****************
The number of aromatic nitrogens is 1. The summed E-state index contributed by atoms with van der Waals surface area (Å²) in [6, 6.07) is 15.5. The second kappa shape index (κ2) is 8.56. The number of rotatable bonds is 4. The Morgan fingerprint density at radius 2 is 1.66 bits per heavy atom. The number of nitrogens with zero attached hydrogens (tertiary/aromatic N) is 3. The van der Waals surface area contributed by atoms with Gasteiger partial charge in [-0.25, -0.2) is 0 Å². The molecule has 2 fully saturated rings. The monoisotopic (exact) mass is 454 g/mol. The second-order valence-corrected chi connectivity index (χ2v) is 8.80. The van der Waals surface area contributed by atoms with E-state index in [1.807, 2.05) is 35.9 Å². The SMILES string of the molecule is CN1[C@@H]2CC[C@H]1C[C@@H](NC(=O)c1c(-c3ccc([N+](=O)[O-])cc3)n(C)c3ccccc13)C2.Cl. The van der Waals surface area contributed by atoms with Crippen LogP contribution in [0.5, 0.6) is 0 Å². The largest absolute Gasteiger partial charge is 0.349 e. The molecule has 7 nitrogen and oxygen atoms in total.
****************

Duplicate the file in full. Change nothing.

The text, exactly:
The number of aromatic nitrogens is 1. The summed E-state index contributed by atoms with van der Waals surface area (Å²) in [6, 6.07) is 15.5. The second kappa shape index (κ2) is 8.56. The number of rotatable bonds is 4. The Morgan fingerprint density at radius 2 is 1.66 bits per heavy atom. The number of nitrogens with zero attached hydrogens (tertiary/aromatic N) is 3. The van der Waals surface area contributed by atoms with Gasteiger partial charge in [-0.25, -0.2) is 0 Å². The molecule has 2 fully saturated rings. The monoisotopic (exact) mass is 454 g/mol. The second-order valence-corrected chi connectivity index (χ2v) is 8.80. The van der Waals surface area contributed by atoms with E-state index in [1.807, 2.05) is 35.9 Å². The SMILES string of the molecule is CN1[C@@H]2CC[C@H]1C[C@@H](NC(=O)c1c(-c3ccc([N+](=O)[O-])cc3)n(C)c3ccccc13)C2.Cl. The van der Waals surface area contributed by atoms with Crippen LogP contribution in [0.5, 0.6) is 0 Å². The largest absolute Gasteiger partial charge is 0.349 e. The molecule has 7 nitrogen and oxygen atoms in total.